In which I make myself useful

Two centrifuge buckets, both alike in dignity?

It’s a truth universally acknowledged that an ageing group leader is, by definition, out of touch when it comes to the lab. After all, we spend most of our time writing grants and papers, fretting about ever-tightening budgets and attempting to navigate an arcane, deeply political academic minefield without getting blown to smithereens.

I do keep a hand in as much as I can, but in the back of my mind I know I’m not always at the top of the game when it comes to winkling out a cane from the liquid nitrogen tank without incurring frostbite, or pipetting into Eppendorfs at an industry-standard post-doctoral rate of two or more TPS (tubes per second).

Still, I like to feel I’m needed. So I honestly don’t mind that when I pass through the large lab space that we share with a few other groups, I am occasionally flagged down for advice.

Yesterday there was a small, perplexed huddle of postdocs around the big centrifuge. I wandered over to see what the fuss was all about.

“The balance alarm keeps going off, no matter what I do,” one of them explained to me, with that particular expression postdocs get when they are ten minutes behind schedule and not at all pleased at the prospect of arriving late down the pub.

“There’s definitely nothing inside any of the holes,” another said, tipping up the buckets to show me.

“Well, let’s take out the buckets and get a closer look,’ I suggested. “Better still, let’s weigh them. If they weigh the same, the problem must be with the rotor – or something electrical.”

“Oo, I didn’t think of that,” the first postdoc said.

Both buckets were duly removed, and I saw that they were the sort that are made of stackable, interlocking pieces, in order to accommodate tubes of different heights. The scales revealed that one set was 21 grams heavier than the other.

“But they are exactly the same,” someone said. “How could they be different weights?”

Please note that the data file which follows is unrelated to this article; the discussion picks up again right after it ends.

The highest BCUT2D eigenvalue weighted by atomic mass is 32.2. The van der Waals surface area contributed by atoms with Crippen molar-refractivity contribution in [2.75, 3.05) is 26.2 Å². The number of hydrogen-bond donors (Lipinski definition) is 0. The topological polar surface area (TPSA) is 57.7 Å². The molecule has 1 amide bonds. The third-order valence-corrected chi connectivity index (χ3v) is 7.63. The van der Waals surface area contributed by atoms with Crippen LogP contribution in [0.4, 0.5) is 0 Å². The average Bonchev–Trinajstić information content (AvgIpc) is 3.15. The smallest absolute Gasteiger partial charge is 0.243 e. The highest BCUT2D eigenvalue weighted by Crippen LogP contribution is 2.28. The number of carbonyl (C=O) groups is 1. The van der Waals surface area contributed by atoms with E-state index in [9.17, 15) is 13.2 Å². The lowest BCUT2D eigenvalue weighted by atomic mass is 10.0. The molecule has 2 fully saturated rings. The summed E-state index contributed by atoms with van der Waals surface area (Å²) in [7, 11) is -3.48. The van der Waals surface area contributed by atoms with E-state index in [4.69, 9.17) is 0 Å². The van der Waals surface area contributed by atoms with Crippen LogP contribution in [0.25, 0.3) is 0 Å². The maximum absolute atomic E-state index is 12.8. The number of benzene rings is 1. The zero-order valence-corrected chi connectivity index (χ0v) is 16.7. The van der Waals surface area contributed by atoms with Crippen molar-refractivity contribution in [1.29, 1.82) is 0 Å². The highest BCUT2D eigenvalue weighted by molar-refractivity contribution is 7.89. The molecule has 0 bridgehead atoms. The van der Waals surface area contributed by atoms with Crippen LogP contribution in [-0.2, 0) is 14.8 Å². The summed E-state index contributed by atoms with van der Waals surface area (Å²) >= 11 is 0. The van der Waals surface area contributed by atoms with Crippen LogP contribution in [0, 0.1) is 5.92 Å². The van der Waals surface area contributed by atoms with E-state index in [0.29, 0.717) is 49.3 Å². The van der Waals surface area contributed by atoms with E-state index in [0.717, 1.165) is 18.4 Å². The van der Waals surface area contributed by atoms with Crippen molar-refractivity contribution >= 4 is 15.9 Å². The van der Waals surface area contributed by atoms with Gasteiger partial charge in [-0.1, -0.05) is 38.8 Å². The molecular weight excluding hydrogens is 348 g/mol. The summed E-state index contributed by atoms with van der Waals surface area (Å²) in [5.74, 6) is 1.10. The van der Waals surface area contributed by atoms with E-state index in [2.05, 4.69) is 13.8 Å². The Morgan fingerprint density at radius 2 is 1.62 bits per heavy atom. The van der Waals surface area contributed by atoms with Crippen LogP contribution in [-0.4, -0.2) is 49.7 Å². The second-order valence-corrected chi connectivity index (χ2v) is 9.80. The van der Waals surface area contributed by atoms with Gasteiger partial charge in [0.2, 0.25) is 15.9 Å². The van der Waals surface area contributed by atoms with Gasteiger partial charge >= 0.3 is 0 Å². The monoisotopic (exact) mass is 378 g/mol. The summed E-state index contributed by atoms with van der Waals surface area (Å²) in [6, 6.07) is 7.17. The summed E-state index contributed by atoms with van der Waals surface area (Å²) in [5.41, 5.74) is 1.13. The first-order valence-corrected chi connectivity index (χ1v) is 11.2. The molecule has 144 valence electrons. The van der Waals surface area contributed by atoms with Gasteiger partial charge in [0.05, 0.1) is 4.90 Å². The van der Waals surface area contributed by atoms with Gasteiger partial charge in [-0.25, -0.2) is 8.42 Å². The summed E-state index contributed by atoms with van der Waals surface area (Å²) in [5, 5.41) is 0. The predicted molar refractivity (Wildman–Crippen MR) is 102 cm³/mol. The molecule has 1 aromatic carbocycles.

And it was true: from all superficial appearances, each was comprised of a stack of five pieces of identical color and make, nested into a larger but equally identical-looking metal seat.

“Take them apart,” I ordered. “You can weigh each part separately if needs be.”

Once completely disassembled, I noticed that one of the metal seats had a cloth pad fitted into the bottom, and the other did not.

“There’s your culprit,” I said.”And look – there’s the missing pad over there.”

General surprise,relief and hilarity ensued. The pub jaunt was rescued, and I walked away feeling, if not indispensable, then at least not ready to be put out to pasture just yet.

About Jennifer Rohn

Scientist, novelist, rock chick
This entry was posted in Kit, Research, Silliness, The profession of science. Bookmark the permalink.

2 Responses to In which I make myself useful

  1. chall says:

    It’s funny, isn’t it. Glad to hear stories from the bench 🙂

    I remember the late professor in my grad lab always telling us to weigh the rotors with the samples in them on one of those balances where you squirted some extra water into the “equalizer tubes”. Guess he’d seen a lot of these “things are not always as similar as they seem from the outside” 😉

  2. This is doing nothing for my abiding hatred of centrifuges… the faster, the scarier. 🙂

    Good job showing the youngsters how to troubleshoot, though. 😀

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